Rainbow tables are a clever strategy to discover the plain text string from a hash generated by a Cryptographic Hash Algorithms. These hashes are "one-way" and can not be decrypted. However, they operate on the principle that the same inputs return the same outputs, and rainbow tables make use of that fact. They primarily affect the security of password hashing.
It takes a long time and a lot of computer processing effort to guess the correct password using a Brute Force Attack, and then an attacker would need to start over for the next password. Instead, attackers spend time and effort on encrypting millions of strings and saving each string with the resulting hash in a database table. This is what is known as a rainbow table. Once constructed, a rainbow table can be searched for a matching hash to look up the original input.
The "pre-computing" process still requires a lot of work, but the work can be shared between many computers and the resulting rainbow table is re-usable. It provides a very fast future reference for cracking passwords. Attackers can also improve their results by hashing and storing dictionary words and common passwords first before moving on to hashing random strings.
For rainbow tables to be useful, the encrypted string must be known. They are not helpful in blindly guessing a password. Attackers often gain access to thousands of encrypted passwords in a stolen database and then use rainbow tables to look up 80-90% of the passwords in only a few hours. For most algorithms, a brute force approach to cracking the same number of passwords would take billions of years.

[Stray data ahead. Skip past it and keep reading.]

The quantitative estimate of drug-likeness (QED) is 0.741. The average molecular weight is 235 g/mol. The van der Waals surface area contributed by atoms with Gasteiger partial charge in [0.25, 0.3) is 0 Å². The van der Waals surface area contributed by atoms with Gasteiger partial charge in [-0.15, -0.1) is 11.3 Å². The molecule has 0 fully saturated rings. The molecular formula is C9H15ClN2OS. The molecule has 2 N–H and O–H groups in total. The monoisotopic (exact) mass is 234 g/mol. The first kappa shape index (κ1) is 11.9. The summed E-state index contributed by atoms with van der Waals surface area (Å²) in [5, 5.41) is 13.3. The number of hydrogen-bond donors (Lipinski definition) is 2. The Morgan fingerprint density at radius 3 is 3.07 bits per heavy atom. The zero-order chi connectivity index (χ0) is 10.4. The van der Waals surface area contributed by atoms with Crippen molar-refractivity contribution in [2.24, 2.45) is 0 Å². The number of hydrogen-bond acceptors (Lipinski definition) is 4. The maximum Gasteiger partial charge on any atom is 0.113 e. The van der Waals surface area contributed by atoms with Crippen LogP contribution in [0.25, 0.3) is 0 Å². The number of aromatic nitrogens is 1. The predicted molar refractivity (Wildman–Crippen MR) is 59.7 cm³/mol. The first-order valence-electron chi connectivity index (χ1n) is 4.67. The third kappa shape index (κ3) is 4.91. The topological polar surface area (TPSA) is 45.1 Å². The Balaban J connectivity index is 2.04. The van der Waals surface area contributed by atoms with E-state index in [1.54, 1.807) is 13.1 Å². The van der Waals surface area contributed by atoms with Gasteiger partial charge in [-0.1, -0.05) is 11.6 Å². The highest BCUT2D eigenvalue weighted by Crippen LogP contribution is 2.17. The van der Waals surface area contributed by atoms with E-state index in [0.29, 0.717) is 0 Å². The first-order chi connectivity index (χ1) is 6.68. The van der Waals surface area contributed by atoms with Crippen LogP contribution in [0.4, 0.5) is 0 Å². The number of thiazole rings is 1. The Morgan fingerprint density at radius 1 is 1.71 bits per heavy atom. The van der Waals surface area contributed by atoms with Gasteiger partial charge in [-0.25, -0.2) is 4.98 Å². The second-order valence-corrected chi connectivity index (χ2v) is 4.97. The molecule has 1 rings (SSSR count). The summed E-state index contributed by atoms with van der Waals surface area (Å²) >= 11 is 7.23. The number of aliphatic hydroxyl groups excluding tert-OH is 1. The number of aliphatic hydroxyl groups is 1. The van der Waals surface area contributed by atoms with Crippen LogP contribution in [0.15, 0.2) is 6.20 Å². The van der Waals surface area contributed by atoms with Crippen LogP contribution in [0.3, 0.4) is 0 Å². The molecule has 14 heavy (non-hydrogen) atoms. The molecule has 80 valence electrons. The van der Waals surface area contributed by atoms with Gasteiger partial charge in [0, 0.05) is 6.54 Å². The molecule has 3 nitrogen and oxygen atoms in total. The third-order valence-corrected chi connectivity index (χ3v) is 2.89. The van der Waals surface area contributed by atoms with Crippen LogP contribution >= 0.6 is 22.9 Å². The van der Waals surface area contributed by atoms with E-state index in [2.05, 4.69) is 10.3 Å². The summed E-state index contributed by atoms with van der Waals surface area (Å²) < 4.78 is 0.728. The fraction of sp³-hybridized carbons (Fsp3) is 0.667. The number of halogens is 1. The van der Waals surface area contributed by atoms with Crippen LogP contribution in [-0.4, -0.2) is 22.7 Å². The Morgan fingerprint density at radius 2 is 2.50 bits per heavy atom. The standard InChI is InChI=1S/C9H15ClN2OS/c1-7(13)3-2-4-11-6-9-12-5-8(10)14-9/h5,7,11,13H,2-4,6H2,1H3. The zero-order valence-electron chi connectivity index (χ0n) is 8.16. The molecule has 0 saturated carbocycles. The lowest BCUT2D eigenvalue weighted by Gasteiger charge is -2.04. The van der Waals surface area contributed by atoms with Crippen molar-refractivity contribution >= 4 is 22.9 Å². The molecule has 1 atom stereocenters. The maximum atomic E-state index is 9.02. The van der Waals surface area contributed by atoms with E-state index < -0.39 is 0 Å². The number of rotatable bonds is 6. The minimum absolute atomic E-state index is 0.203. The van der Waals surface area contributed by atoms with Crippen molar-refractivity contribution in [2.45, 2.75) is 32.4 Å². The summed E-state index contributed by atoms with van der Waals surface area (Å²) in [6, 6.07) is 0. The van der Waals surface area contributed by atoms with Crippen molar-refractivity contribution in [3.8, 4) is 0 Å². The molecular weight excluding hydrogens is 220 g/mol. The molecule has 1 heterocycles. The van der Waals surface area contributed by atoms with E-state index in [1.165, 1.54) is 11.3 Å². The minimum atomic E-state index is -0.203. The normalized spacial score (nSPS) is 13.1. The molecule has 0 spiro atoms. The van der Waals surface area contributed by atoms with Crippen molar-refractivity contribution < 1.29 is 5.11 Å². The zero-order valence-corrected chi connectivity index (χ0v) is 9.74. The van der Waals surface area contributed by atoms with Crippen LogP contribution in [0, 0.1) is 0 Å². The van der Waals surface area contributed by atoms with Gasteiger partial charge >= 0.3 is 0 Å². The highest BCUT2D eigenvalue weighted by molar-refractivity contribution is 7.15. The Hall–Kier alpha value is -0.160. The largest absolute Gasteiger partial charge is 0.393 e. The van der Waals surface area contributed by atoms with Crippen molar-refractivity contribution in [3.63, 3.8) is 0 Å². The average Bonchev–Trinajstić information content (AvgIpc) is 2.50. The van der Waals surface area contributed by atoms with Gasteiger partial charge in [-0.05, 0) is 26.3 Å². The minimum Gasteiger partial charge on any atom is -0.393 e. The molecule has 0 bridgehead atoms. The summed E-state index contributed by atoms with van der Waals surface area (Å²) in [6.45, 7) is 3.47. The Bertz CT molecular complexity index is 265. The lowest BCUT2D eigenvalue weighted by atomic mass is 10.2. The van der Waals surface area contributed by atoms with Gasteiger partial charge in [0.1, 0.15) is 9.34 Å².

There are many sources online for downloading rainbow tables, most frequently for the MD5 and SHA-1 algorithms.
Salts are the best counter-measure against rainbow tables. Adding a custom string to the plain text input before encryption changes the output string. As long as the same custom string is added before encryption, the results will still match for password authentication. However, a rainbow table will be ineffective. The output string could still match an entry in the rainbow table, but if an attacker tried to login with the associated string, it would not be the correct password.
The bcrypt algorithm also discourages rainbow tables through the use of its cost parameter. The cost makes bcrypt hashing slower than MD5 or SHA-1, making it more difficult to create rainbow tables. In addition, each cost setting (typically a number 8-20) changes all of the results. It is possible to create rainbow tables for all the cost settings from 8 to 20 but it would require much more pre-computing, and higher cost values add significant time to each calculation. For this reason, rainbow tables are uncommon for bcrypt.